Gounod's first operas, in which he had the encouragement of Pauline Viardot, were largely unsuccessful, but it was with Faust, first staged at the The?ótre-Lyrique in 1859 and revised and expanded in 1869 to meet the requirements of the Paris Opera, that he won a definitive position for himself, supported by the church music that he had continued to write since his days as a student in Rome. A change came in the course of his life when, in 1870, after the outbreak of war with Prussia, he moved to England. There he was able to provide music to suit the prevailing tastes of the time, to compose music for the flourishing English choral societies, and to appear as a choral conductor. Matters were complicated by his association with the amateur singer Georgina Weldon and her musical enterprises, which did little for his health or his reputation. By 1874 he was back once more in France. For English audiences he wrote oratorios of one kind and another, works that have generally not lasted well, and in Paris composed further settings of the Mass in which he eventually recaptured something of the spirit of his earlier compositions in this form. He exercised a strong influence over the following generation of French composers, including Bizet, and, still more, Massenet. His operas for the The?ótre-Lyrique, in particular Faust and Romeo et Juliette, retain their place in major repertoire, and while some of his church music may now seem overtinged with sentimentality, his songs form a significant element in the body of French vocal music. His unexpected death in 1893 was the occasion for widespread mourning in France at the passing of one of the leading composers of the Second Empire.
Gounod's skill as a composer is seen particularly in his two symphonies, written in 1855. The first of these, the Symphony in D major, shows a masterly treatment of traditional form and deft handling of instrumentation. The exposition of the first movement, which is repeated, opens brightly with a principal theme chiefly entrusted to the first violins. A lucid transition leads to a secondary theme in which the wind instruments assume some prominence. The development makes due exploration of the thematic material before the expected recapitulation. Muted strings start the D minor Allegretto moderato, a sinister march that has at its heart a B flat major passage of less menace, followed by a contrapuntal section, the fugal subject stated by the cellos, answered by the second violins, followed, in turn, by the violas and then the first violins. The original march returns, now with contrapuntal accompanying figuration from the second violins. The Scherzo, an elegant minuet in F major, has a contrasting Trio in B flat major, its melody given to oboes and bassoons, accompanied principally by the lower strings, much of it over a tonic or dominant pedal. The D major Finale has a slow introduction of almost Mozartian suggestion. This is followed by a sonata-form Allegro, the two subjects handled with the greatest dexterity in the repeated exposition. Here the trumpets come into their own in a movement that continues to demonstrate Gounod's skill and facility in orchestral writing and in the deployment, in particular, of wind instruments.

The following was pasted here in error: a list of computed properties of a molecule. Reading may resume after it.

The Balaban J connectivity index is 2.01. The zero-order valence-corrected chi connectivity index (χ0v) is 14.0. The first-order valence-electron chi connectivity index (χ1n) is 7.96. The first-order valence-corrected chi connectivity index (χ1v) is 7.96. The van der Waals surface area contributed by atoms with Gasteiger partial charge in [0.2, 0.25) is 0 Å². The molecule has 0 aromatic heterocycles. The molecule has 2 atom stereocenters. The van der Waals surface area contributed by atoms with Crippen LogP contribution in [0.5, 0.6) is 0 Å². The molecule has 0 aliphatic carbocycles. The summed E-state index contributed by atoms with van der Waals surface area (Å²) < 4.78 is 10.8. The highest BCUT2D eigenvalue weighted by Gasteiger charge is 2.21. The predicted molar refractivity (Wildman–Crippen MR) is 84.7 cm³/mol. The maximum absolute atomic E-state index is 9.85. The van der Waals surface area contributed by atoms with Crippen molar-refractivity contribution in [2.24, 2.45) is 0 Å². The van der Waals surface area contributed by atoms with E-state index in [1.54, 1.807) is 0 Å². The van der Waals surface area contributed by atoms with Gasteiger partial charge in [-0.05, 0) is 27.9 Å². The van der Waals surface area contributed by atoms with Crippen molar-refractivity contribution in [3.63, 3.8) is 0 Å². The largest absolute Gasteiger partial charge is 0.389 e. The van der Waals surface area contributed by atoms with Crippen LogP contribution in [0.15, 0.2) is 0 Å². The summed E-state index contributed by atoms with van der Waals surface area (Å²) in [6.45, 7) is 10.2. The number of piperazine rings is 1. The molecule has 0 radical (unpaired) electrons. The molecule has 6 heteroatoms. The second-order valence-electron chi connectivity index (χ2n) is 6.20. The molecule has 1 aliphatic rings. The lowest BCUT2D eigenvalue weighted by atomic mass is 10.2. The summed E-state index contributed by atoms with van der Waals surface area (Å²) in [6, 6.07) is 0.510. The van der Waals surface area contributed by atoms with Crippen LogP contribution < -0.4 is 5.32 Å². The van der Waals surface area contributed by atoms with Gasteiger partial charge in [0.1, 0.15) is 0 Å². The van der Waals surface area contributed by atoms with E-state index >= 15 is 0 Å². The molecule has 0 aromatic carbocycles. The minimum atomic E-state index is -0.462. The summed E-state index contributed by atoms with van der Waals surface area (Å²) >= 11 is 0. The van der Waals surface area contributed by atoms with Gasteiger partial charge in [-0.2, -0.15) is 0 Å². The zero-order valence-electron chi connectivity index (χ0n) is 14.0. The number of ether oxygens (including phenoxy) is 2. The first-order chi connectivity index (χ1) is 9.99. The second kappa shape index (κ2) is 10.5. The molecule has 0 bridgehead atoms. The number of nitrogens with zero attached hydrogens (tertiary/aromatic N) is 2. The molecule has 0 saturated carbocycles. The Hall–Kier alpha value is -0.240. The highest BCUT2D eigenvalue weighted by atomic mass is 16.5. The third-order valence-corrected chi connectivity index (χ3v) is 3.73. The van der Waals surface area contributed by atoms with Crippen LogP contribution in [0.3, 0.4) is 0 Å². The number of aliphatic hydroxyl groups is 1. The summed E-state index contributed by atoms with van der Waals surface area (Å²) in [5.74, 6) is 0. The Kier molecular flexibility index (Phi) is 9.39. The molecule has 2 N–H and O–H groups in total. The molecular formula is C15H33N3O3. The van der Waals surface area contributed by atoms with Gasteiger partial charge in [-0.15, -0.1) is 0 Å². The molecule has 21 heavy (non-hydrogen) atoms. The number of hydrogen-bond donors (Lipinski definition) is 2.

The Symphony in E flat major starts with an Adagio introduction, followed by a cheerful sonata-form Allegro agitato, the classical form presented with French clarity and precision. There is something initially ominous about the central development before the themes of the exposition emerge, to be heard in fuller form in the final recapitulation. The hymn-like B flat major Larghetto slowly unfolds, leading to a central passage of jauntier, dotted rhythms, after which the first theme returns, with an accompanying first violin counterpoint, later taken up by violas and cellos, as the violins take charge of the melody. There is something of Beethoven about the G minor Scherzo, and the contrasting G major Trio duly finds a place for woodwind instruments. There is a light-opera elegance about the Finale, with its delicate first subject entrusted to the first violins and the second to the woodwind. The traditional form leads to a triumphantly emphatic conclusion.